“We have protocols and processes in place that need to be followed and respected,” said Nibinamik Chief Roger Oskineegish. “Mining companies and developers need to work with our First Nations to ensure transparency.”
Moonias is concerned about how the mining exploration companies are continuing with their surveying and exploration work even though his community is trying to work on land use plans.
“The province is letting the exploration continue even as we try to do the planning,” Moonias said.
The Canadian Parks and Wilderness Society Wildlands League also expressed concerns about the length of time the provincial government is taking to begin implementing land use planning in the Ring of Fire area.
“We are urging the province to put the resources in place so that the First Nations in partnership with Ontario can actually lead land-use planning for the whole region and produce a land-use plan that looks at all the values of the land and not just one particular industry,” said Anna Baggio, the Wildlands League’s director of conservation land use planning.
Baggio is looking at a model where First Nations would identify critically important sites such as the cut-over gravesite area Moonis discovered, decide the best use for the region, and plan the best routes for transportation corridors such as the railway route currently being surveyed by KWG Resource Inc.’s subsidiary Canada Chrome Corporation.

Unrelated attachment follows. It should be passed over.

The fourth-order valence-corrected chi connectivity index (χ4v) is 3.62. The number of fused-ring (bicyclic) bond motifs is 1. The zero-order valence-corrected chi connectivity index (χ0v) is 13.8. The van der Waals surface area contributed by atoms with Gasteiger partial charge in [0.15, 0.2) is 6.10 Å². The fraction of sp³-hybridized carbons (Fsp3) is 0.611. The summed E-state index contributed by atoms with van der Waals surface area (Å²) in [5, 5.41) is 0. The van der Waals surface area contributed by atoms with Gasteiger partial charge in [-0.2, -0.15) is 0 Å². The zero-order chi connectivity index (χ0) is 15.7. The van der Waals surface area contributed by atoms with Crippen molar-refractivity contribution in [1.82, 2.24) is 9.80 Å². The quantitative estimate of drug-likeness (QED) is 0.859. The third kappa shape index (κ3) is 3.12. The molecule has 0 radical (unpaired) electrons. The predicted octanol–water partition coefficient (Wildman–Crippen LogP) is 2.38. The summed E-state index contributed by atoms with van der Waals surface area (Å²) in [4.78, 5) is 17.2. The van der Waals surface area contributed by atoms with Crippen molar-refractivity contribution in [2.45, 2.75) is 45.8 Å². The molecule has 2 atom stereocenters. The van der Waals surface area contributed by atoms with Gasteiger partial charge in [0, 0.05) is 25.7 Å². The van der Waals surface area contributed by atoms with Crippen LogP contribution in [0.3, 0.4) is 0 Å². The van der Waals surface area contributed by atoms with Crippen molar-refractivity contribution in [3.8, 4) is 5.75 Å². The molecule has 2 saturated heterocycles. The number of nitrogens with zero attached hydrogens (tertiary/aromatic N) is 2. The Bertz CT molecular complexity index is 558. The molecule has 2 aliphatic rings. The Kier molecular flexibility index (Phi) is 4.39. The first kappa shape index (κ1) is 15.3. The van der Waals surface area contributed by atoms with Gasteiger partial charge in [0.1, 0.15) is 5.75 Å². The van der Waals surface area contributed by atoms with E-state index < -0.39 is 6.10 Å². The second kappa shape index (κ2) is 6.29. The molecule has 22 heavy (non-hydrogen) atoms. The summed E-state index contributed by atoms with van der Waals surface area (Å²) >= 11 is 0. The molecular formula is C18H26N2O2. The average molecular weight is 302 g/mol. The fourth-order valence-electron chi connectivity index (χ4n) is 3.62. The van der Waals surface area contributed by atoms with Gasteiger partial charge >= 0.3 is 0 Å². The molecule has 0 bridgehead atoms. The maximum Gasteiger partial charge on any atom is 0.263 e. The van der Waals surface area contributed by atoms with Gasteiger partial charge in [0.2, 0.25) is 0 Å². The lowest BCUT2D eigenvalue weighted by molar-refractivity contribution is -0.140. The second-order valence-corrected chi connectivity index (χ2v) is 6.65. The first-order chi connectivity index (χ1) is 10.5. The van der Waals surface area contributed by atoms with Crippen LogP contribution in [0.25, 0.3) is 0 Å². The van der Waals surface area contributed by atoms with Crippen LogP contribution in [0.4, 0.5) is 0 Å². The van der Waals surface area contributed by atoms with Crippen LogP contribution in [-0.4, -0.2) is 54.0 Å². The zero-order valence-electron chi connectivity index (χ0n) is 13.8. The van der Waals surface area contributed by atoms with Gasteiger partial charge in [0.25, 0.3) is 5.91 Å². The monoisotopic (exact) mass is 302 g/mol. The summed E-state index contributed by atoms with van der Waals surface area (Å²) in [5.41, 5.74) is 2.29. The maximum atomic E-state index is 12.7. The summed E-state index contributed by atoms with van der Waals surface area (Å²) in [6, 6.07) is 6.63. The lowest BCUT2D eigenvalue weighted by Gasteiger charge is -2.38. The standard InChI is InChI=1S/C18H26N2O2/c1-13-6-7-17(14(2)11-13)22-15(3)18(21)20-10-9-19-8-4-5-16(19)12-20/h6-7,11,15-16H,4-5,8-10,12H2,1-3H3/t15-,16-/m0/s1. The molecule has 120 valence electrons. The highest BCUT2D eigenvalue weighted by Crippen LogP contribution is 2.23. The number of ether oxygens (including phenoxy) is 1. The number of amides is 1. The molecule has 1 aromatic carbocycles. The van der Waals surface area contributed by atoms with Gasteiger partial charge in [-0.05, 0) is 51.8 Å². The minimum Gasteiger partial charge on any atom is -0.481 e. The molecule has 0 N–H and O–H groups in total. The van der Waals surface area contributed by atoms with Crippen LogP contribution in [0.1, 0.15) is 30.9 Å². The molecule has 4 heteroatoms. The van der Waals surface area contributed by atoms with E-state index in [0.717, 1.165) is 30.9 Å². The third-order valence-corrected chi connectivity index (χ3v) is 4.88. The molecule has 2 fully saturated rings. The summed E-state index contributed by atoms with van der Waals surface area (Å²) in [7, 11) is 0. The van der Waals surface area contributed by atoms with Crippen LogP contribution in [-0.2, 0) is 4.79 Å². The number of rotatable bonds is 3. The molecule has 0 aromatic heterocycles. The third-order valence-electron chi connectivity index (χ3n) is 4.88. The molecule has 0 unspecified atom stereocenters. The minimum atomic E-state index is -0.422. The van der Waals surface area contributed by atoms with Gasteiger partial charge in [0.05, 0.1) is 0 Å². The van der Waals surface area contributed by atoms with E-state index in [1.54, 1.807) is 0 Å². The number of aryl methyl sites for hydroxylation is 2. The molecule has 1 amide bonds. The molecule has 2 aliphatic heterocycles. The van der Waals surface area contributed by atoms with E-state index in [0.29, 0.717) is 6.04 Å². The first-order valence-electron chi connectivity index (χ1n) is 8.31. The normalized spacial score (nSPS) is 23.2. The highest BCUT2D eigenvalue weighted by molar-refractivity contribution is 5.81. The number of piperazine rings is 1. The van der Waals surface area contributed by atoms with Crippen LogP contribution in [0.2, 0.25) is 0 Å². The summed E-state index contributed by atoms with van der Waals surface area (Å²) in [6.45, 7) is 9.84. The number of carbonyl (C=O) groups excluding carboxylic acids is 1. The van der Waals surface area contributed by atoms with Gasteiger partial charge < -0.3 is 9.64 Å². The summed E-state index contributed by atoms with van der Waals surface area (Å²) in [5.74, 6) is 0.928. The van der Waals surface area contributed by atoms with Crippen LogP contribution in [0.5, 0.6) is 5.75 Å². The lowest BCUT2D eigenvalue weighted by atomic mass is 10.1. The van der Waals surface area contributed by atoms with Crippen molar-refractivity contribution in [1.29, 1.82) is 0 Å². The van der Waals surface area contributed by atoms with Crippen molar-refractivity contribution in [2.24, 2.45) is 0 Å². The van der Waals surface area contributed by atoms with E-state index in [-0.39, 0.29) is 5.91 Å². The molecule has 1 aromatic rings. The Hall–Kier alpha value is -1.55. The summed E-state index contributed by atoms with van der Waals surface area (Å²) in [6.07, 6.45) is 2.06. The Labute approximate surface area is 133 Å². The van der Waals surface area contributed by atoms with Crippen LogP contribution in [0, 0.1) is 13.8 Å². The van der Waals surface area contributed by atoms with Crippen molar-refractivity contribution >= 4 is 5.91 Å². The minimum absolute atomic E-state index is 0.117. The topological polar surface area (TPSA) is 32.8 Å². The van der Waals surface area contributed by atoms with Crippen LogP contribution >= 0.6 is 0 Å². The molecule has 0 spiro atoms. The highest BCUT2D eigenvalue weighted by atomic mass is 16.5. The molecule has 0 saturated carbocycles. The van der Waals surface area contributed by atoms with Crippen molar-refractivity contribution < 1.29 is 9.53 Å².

“We need the province to step up, make this regional planning process happen, make sure the First Nations are going to have a meaningful say,” Baggio said, explaining that the current situation is not fair to the individual communities because they do not have the resources and capacity to take on the companies. “It should have happened yesterday.
“We need to get it going right now. Frankly, these conflicts have been bubbling up for some time.”
Diligence needed in planning: Baggio
Baggio wants to see rules put in place by the provincial government to protect the land and resources.
“We need to get the new rules in place and make sure folks know that if they operate in this part of Ontario they need a land use plan first,” Baggio said. “And that it is in your interest to get a land use plan going and to support the First Nations in getting land use planning. That is what we are hoping to see immediately.”